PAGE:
The good news is "Dark Phoenix " is neither an apocalypse nor is it "X-Men: Apocalypse," but this latest installment is not exactly a solid step forward or a satisfying ending for anyone.
It's supposed to be the culmination of 20 years of X-Men movies, and yet it feels more like a rushed and inconsequential spinoff than something that we've been building toward for two decades. Perhaps that's because we've barely gotten to know this version of Jean Grey (Sophie Turner), whose transformation into the all-powerful Phoenix is the thing that divides the X-Men into a tiny civil war.
A brief flashback to 1975 shows a young Jean's defining trauma, when the telekinesis she can't yet control results in a horrific car crash and her becoming an orphan. She's taken in by Charles Xavier (James McAvoy) who offers her help and guidance and tells her that she can decide to use her powers for good, which is not exactly top of mind for her when, 17 years later, she absorbs a deadly cosmic energy field.
The main action is set in 1992, a decade after the events in "Apocalypse" and 30 years after the events in "X-Men: First Class," and you might find yourself wondering just how old are all of these mutants and what is their skin care regime. If there is a reason this had to be set in 1992, the movie certainly doesn't give you any explanation, nor does it really attempt to capture the look of the early '90s at all in costume or production design. But it's 1992, the title card says so, and Charles is riding high on a tide of public goodwill. The X-Men are finally being regarded as heroes and he's become the public face of the operation, with a direct line to the President of the United States and everything.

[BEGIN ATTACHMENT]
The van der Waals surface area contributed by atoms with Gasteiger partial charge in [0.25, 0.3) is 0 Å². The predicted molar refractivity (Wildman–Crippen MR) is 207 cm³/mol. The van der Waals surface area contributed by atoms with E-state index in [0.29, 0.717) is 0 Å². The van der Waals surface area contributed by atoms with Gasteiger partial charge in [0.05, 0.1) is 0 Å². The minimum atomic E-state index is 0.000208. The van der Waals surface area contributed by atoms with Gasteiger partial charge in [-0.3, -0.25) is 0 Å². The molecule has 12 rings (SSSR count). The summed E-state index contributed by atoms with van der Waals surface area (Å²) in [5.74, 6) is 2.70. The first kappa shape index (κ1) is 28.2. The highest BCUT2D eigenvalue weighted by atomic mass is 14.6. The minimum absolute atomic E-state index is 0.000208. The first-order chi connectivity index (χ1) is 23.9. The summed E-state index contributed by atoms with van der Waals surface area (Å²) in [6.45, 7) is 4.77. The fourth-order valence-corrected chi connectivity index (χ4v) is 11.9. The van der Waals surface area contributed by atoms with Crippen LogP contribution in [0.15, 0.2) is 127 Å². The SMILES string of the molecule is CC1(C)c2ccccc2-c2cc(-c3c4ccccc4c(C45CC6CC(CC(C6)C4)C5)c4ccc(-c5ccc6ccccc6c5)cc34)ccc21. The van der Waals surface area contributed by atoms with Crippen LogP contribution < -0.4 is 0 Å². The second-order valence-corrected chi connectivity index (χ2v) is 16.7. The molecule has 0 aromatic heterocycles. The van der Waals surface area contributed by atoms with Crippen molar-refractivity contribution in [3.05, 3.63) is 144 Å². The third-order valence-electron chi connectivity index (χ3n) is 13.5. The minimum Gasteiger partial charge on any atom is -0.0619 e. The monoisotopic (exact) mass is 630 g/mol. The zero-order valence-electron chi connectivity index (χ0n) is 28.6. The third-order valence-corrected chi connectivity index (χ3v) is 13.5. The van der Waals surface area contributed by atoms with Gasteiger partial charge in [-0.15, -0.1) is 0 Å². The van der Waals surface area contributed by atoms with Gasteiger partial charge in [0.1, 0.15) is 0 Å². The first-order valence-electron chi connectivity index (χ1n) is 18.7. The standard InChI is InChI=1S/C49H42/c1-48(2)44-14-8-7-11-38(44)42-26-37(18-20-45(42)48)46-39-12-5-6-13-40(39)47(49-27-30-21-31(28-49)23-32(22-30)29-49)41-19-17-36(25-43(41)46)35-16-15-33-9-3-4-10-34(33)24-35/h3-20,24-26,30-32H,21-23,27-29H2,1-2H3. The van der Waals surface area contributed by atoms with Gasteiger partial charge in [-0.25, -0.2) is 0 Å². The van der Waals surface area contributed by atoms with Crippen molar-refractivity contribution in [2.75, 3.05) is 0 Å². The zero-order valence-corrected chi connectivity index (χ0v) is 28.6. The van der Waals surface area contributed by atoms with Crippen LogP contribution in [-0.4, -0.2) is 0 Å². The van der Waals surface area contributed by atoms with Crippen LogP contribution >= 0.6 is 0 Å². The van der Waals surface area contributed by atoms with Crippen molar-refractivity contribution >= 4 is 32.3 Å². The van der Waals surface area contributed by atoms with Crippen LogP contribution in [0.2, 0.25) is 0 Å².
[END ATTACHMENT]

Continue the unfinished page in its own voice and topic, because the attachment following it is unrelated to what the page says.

Yet he's getting a little cavalier with his people, sending them off on an impossible rescue mission to space which will render Jean into the Dark Phoenix. Even his longtime allies like Raven/Mystique (Jennifer Lawrence) and Hank/Beast (Nicholas Hoult) are starting to question his motives. This, frankly, is the more interesting thread but the film, written and directed by Simon Kinberg, instead uses Jean/Phoenix — who, again, we don't know very well — as the embodiment of all of his ambition and failings.
Essentially, Jean discovers that Charles has been hiding some information from her about her childhood and she gets angry (dangerously so) and starts racking up a body count. Even Magneto (Michael Fassbender), who is living in what looks like a dystopian sleepaway camp, doesn't want any part of it and she becomes an outcast. So when an intense alien with nefarious plans and sky high stilettos, Vuk (Jessica Chastain) tells her that she's just misunderstood and to follow her, Jean is all ears.
It's a lot of fussy plot with not much heart behind it, and while Turner is excellent at looking like a woman in distress, she needs a character to back up all that conflict and make us care. Even a pretty shocking death barely registers emotionally. It probably also doesn't help that this is coming on the heels of "Avengers: Endgame."
As with the other X-Men movies featuring this younger cast, the best parts are usually when Magneto and Charles are in the same scene, which we do get a bit of here in a pretty fun action sequence on a train which introduced me to the concept of "dreadlock fighting."
But all in all, "Dark Phoenix" is a whiff. The most suspenseful thing that happened had nothing to do with the movie at all, but the theater's fire alarm that went off during a review screening during the epic climax.
"Dark Phoenix," a 20th Century Fox release, is rated PG-13 by the Motion Picture Association of America for "intense sequences of sci-fi violence and action including some gunplay, disturbing images, and brief strong language." Running time: 113 minutes. Two stars out of four.
MPAA Definition of PG-13: Parents strongly cautioned. Some material may be inappropriate for children under 13.